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Physics HW Problem

  1. Aug 29, 2015 #1
    1. The problem statement, all variables and given/known data
    A Russian balloonist floating at an altitude of 120 meters accidentally drops his samovar and starts to ascend at the constant speed of 1.5 m/s. How high will the balloon be when the samovar reaches the ground?

    2. Relevant equations
    D = V0T + 1/2(A)(t)^2
    V = V0 + AT
    V^2 = V0^2 + 2ad
    3. The attempt at a solution
    I tried to use V0, V, A, D, T, to set up the problem but I'm not quite sure which variable fits where.
     
  2. jcsd
  3. Aug 29, 2015 #2

    HallsofIvy

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    For the falling samovar, V0 is 0, and A is -9.8 m/s^2. It will "hit the ground" when D= -120 since you are taking D= 0 at 120 ft.
    Put those numbers into your equation and solve for t.

    For the balloon, V0 is 3/2= 1.5 m/s and A is 0. Find D when t is the value you got above. Don't forget to add 120 ft to get the actual height above the ground.
     
  4. Aug 29, 2015 #3

    SteamKing

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    You've got two independent things going on simultaneously:
    1. The samovar falls out of the balloon.
    2. The balloon starts rising at constant velocity, after the samovar falls out.

    You want to find the altitude of the balloon when the samovar hits the ground.

    Start by asking:

    1. How long does it take the samovar to fall 120 meters?
     
  5. Aug 29, 2015 #4
    To find that, I would need to find other key facts about the problem. How can I go about doing this?
     
  6. Aug 29, 2015 #5

    SteamKing

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    What key facts are you missing? I thought the problem statement gave sufficient information to find a solution.
     
  7. Aug 29, 2015 #6
    That's the problem..
    I'm having trouble putting the given factors into V0, V, A, D, T.
    For instance:
    V0=
    V=1.5m/s^2
    A=-9.81m/s^2
    D=120m
    T=
     
  8. Aug 29, 2015 #7
    Would this be correct or am I doing it incorrectly?
     
  9. Aug 29, 2015 #8

    SteamKing

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    You didn't read what I wrote in Post #3.

    The samovar is falling to the ground independently of what the balloon is doing. Calculate how long it takes the samovar to fall 120 meters.

    Remember, the balloon doesn't start to rise until after the samovar falls. So what is the initial velocity of the samovar at the start of its fall?
     
  10. Aug 29, 2015 #9
    Ah, so the set-up would be:
    V0=0
    V=
    A=-9.81m/s^2
    D=120m
    T=?
    I think it would be -120m since the displacement of the samovar changed negatively with the downfall, am I correct? And using this would help me solve for the time?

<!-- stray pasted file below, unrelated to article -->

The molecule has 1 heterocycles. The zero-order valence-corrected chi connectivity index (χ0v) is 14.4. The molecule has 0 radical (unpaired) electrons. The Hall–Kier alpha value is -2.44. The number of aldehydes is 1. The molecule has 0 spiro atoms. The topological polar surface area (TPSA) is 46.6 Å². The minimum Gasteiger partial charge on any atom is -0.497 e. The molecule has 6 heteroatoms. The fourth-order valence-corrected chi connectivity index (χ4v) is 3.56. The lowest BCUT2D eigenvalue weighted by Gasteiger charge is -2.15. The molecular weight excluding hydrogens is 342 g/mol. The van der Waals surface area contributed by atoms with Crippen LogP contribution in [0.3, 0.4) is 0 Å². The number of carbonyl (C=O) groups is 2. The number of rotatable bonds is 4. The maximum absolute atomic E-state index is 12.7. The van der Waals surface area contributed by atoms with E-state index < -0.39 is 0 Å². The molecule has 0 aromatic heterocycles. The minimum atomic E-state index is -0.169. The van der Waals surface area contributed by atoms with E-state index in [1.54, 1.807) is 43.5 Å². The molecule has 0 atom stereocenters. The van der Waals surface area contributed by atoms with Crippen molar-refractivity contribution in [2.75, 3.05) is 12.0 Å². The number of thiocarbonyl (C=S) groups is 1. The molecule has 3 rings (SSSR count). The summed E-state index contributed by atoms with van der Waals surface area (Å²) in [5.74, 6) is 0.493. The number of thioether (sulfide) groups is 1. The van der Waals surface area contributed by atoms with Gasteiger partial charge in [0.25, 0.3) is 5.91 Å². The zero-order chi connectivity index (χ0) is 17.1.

11. Aug 29, 2015 #10

    SteamKing

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    Yes, with the proper SUVAT formula.
     
  12. Aug 29, 2015 #11
    So now, I have the following information for the drop:
    V0=0
    V=-48.5m/s
    A=-9.81m/s^2
    D=-120m
    T=4.9s
    What should my next step be?
     
  13. Aug 29, 2015 #12

    SteamKing

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    Now that you know the time it takes the samovar to fall, how about reading the problem statement again and see if you can complete the solution?
     
  14. Aug 29, 2015 #13
    For some reason, I am getting the wrong answer..
    Here is what I set-up for the height:
    V0=1.5m/s
    V=
    A=-9.81m/s^2
    D=?
    T=4.9s
     
  15. Aug 29, 2015 #14
    Why is A = 0? Isn't gravity acting down on the balloon?
     
  16. Aug 30, 2015 #15

    SteamKing

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    The balloon isn't falling; it's a balloon! Balloons float in the air because they have a lower average density than the air displaced by the balloon.

    When the samovar falls out, the balloon suddenly gets lighter and starts to rise, as astounding as that may seem.
     
  17. Aug 30, 2015 #16
    Alright but I don't seem to be getting the correct answer despite the V0vadt.
    Have I done a mistake?
     
  18. Aug 30, 2015 #17

    SteamKing

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    An important part of solving any problem is reading the problem statement carefully.

    What's V0vadt? Show your calculations.
     
  19. Aug 30, 2015 #18
    I was taught V0VADT which corresponds to your SUVAT formula.
    As of now, my formula is the following:
    Vo=1.5m/s
    V=
    A=0
    D=?
    T=4.9s
     
  20. Aug 30, 2015 #19

    SteamKing

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    That's not a formula. It's a list of numbers, incomplete.

    If the balloon rises at 1.5 m/s for 4.9 s, how far does it rise?

    The questions don't get any easier than this, except the one which asks you to write your name on the paper.
     
  21. Aug 30, 2015 #20
    Alright so for that, I'll use d=vt.
    So the balloon rises 7.35m and if I were to add that to 120m, it would give me 127.35m however, the answer given to me by the teacher indicates that it should be 128m. The thing is, I got 127.35m a while ago but just because it was not exactly 128m, I kept repeating my steps.
     
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